Psychic or Psychotic?

psychoticOne thing I’ve touched upon here on my blog is my battle with depression, but what I’ve never talked about is the psychotic aspect of my depression diagnosis. The main reason is that until recently I’ve always denied I see and hear things, which changed during my last inpatient stay.

Anyone who’s been screened for an inpatient stay or gone to a therapist is most likely familiar with that simple question; do you see or hear things that aren’t there? I’ve always answered no to this question, not because I’m trying to hide things from those attempting to help me, but rather because I’ve always believed the things I see or hear are there.

Psychic_Or_Psychotic__by_Hallucination_WalkerFor as long as I can remember I have always seen ghosts, not only seen them but have been able to talk with them, hear them, and been able to interact with them. Hence why this blog post is name “Psychic or Psychotic”. I believe in ghosts, spirits, and otherworldly things, so in my mind they exist and are not hallucinations, but of course everyone doesn’t hold this view. Those trained in the sciences, like the psychiatrist during my last inpatient stay, are trained to believe things that can be empirically verified…but I’m getting ahead of myself.

One night after taking my nighttime medications, I went to my bedroom to attempt to get some sleep although I didn’t have much hope that would happen. I was sleeping only two to three hours a night during my last inpatient stay. I wrote in my journal until 1am, at which time I gave in and tried to get some sleep. Up until this time that night nothing unusual had happened so I was unprepared for what happened next.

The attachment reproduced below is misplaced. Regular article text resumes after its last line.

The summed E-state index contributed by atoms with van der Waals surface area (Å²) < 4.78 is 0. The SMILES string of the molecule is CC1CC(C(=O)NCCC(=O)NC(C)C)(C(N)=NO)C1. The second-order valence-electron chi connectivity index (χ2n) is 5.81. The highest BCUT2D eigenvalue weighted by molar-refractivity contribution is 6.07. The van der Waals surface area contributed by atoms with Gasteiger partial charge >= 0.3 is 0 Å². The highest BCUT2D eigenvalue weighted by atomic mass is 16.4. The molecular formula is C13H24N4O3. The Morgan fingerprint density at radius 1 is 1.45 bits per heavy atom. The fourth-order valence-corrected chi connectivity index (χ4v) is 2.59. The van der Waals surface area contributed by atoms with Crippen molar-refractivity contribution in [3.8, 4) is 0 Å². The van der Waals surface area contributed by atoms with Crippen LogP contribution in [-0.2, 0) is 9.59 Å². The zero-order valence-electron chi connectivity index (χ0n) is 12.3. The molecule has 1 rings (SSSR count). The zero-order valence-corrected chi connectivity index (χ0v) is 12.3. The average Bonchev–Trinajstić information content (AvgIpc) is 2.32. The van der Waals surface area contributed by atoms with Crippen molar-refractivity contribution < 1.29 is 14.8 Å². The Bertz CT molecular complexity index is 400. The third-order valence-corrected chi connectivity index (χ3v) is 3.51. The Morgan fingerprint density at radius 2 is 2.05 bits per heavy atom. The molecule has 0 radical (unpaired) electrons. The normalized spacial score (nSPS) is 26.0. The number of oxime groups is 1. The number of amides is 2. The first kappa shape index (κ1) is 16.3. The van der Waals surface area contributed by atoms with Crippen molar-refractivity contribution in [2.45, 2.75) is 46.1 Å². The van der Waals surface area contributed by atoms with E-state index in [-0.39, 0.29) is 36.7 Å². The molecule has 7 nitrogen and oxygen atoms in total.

OLYMPUS DIGITAL CAMERAOnce I turned out the light, the wall at the head of my bed started to change colours! I freaked out and turned my bedroom light back on, but the wall was back to its normal color and was no longer changing colors. It was at this point I saw a rabbit run across the room, past my feet, and out the bedroom door (which I habitually left open since the techs would have to open it every 12 minutes when they did rounds). I jumped on the other bed in my room as the rabbit scurried down the hallway. Jumping off the bed, flipping off the light, jumping on to my bed, pulling the covers over my head, and freaking out of my mind (ya, being out of my mind is a frequent experience these days).

When I peeked out from under my covers, I saw the wall was once again changing colors and on the far wall a parade of shapes and figures were dancing about the wall as if it was some kind of TV. I curled into a ball and sat rocking back and forth on my bed watching the walls do weird things. I also kept repeating, “that’s not the color of the wall” to no one in particular. I stayed like that until the morning sun peeked into my room. The techs during the night noted my condition and must have made note of it since the doctor knew about the incident before I brought it up.

mouthshutWhen I met with the doctor the next morning I told him that was one hell of trip last night. I attributed the hallucinations to changes to my medications that started the same night as the hallucinations of the walls changing colors. This started a discussion with the doctor about ghosts, spirits, and otherworldly things that go bump in the night (and day too).

“Have you seen or heard things that aren’t there?” asked the doctor.
“Depends. Do you believe in ghosts?” I asked in response to his question.
“Well, I’m trained in the sciences and taught to believe things that can be empirically proven. I don’t discount that some people believe in them, but I don’t personally have enough information to make an informed decision on the matter. Why?”
“Do you believe in God? He can’t be proven to exist empirically, but what about faith?”